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Warm Weather Confusing Plants

University of Minnesota Extension, Stearns County News
February 22, 2017        
Source:  Beth Berlin, Extension Educator-Horticulture
University of Minnesota Extension
Stearns, Benton, & Morrison Counties


Warm Weather Confusing Plants
By Beth Berlin, University of Minnesota Extension

ST. CLOUD, Minn. (02/22/17) — Apparently February didn’t know that the saying is “April showers bring May flowers” and the recent warm weather and rain have drastically changed our landscape.  This may cause some plants to be confused, and as a gardener there may be one thing we can do to help. 

If you have areas in your gardens that do not have any snow and mulch cover, take the time to cover them. Especially if you have spring bulbs like tulips or daffodils. The type of mulch isn’t that important; use wood chips, straw, hay, or even corn stalks. If still available, leaves or pine needles could also be used. The important thing is trying to get the soil temperatures to stay cool and consistent.  Areas that are exposed and receiving strong sunlight are likely to warm up too quickly and encourage plant growth. We are far from out of cold temperature danger and it is important to do what we can to stop those soil temperatures from warming.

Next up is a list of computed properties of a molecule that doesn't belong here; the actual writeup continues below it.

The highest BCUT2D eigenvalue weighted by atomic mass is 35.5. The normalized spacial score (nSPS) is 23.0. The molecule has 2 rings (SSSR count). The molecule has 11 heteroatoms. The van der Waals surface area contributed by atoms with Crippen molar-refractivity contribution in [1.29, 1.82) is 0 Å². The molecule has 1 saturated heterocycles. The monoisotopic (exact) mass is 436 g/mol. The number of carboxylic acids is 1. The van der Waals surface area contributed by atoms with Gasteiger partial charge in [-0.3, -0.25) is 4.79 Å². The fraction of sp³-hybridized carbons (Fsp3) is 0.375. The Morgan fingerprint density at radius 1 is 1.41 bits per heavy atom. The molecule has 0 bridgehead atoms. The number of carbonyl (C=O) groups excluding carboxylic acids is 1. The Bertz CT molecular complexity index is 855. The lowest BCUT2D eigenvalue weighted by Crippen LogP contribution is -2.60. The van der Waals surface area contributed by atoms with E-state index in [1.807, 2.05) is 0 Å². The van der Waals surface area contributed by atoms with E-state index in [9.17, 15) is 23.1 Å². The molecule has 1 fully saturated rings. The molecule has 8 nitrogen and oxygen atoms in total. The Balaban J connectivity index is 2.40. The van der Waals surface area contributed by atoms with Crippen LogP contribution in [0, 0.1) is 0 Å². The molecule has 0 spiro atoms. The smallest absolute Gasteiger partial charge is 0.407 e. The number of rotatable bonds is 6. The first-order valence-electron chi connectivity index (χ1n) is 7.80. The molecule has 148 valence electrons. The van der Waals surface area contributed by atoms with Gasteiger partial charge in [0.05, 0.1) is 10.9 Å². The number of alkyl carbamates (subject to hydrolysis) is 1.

Research trials done by Michigan Extension have found that 3-inches of wood chip mulch reduce midday soil temperatures by 18°F. These tests were done during the summer, but would still be applicable during this unseasonably warm February too.  Mulch is valuable at all times of the year, helping to keep moisture and soil temperatures cooler during the growing season, which plants prefer. Of course, mulch can also provide great winter protection to prevent temperatures from dipping too cold and causing plant damage. 

Spring temperatures seem to be coming early, but this isn’t necessarily a good thing for some of our plants that will want to get a jump start only to be damaged by cold temperatures later. Take the time to protect those areas in your garden before the soil temperatures rise too much and plant growth begins.


Photo source:


Beth Berlin
Extension Educator, Horticulture
(320) 255-6169
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